Success of the Early Church

Discussions on the Early Church often annoy me. They are highly romanticized.

Frequently I’m told that Jesus employed brilliant business strategy by having 12 disciples and an inner circle of three. These men then went out and made other disciples to carry on the message.

This all sounds fantastic and since it is so fantastic, all our churches should do the same. Pastors should get a small group of people, get real friendly with three, teach others who will have their own groups etc.

The problem with this model is that it completely undermines two BIG things:

1) Attributing the success of the Early Church to brilliant marketing completely ignores the Holy Spirit’s work. The “success” of the Early Church is the Spirit’s work and nothing else. You can have as many groups and inner groups and even inner, inner groups, but if you don’t have the Spirit, you aint gonna do nothing of eternal value.

2) Thinking that doctrine was passed down from the higher-ups to their inner group undermines this thing called Scripture. God wrote stuff down so we didn’t need a group to interpret for us. Look how swimmingly the Catholic Church used this thinking in the Dark Ages.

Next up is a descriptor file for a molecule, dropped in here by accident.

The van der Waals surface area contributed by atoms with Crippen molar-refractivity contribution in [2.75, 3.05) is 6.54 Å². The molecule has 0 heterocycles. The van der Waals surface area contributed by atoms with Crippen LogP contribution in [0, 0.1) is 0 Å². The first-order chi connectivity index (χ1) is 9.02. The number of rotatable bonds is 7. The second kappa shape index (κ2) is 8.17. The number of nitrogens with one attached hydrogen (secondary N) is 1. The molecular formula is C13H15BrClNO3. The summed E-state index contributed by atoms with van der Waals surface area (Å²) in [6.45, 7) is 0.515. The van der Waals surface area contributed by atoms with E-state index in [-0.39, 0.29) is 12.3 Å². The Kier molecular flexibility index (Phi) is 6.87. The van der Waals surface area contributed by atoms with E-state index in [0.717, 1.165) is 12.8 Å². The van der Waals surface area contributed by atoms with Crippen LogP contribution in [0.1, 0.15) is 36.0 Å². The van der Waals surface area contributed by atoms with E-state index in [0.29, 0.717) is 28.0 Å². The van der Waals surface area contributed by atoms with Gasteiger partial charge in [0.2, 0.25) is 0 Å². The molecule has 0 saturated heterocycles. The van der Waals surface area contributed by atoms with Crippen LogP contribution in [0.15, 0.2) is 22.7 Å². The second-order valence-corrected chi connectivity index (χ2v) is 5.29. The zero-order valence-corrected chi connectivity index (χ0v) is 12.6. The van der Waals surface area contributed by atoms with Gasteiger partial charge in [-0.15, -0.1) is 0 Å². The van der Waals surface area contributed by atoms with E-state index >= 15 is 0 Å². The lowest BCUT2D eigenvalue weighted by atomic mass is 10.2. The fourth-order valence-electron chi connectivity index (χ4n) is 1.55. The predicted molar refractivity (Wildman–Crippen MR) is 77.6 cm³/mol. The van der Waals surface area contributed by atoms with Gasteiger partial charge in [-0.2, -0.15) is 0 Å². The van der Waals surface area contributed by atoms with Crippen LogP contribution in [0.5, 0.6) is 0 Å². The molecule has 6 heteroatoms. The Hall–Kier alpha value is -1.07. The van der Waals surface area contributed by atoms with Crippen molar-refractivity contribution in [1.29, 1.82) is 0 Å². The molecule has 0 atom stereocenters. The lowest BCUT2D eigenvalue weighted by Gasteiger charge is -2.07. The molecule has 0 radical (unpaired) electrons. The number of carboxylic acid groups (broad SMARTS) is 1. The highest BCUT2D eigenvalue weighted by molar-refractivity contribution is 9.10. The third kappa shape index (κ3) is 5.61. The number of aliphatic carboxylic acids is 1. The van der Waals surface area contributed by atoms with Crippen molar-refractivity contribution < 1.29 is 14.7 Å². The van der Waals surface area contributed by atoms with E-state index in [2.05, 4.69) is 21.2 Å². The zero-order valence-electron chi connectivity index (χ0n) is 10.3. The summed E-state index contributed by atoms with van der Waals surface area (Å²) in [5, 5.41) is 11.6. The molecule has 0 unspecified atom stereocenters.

Furthermore, to say that the Early Church was “succesful” is a stretch. I recently read “The Apostle Paul was indisputably Jesus’ most brilliant student in disciple making.”

Allow Scripture to argue. From the Apostle “Best Disciple Maker” Paul:

“At my first answer no man stood with me, but all men forsook me.”

“For I have no man likeminded, who will naturally care for your state. For all seek their own, not the things which are Jesus Christ’s.”

Never mind, I disagree with myself now. I guess Paul was a disciple maker like Jesus–they were each left alone.

The Church is the work of God, not man. Stop giving men credit for it, it’s not really worth bragging about. It’s the foolishness of the world.

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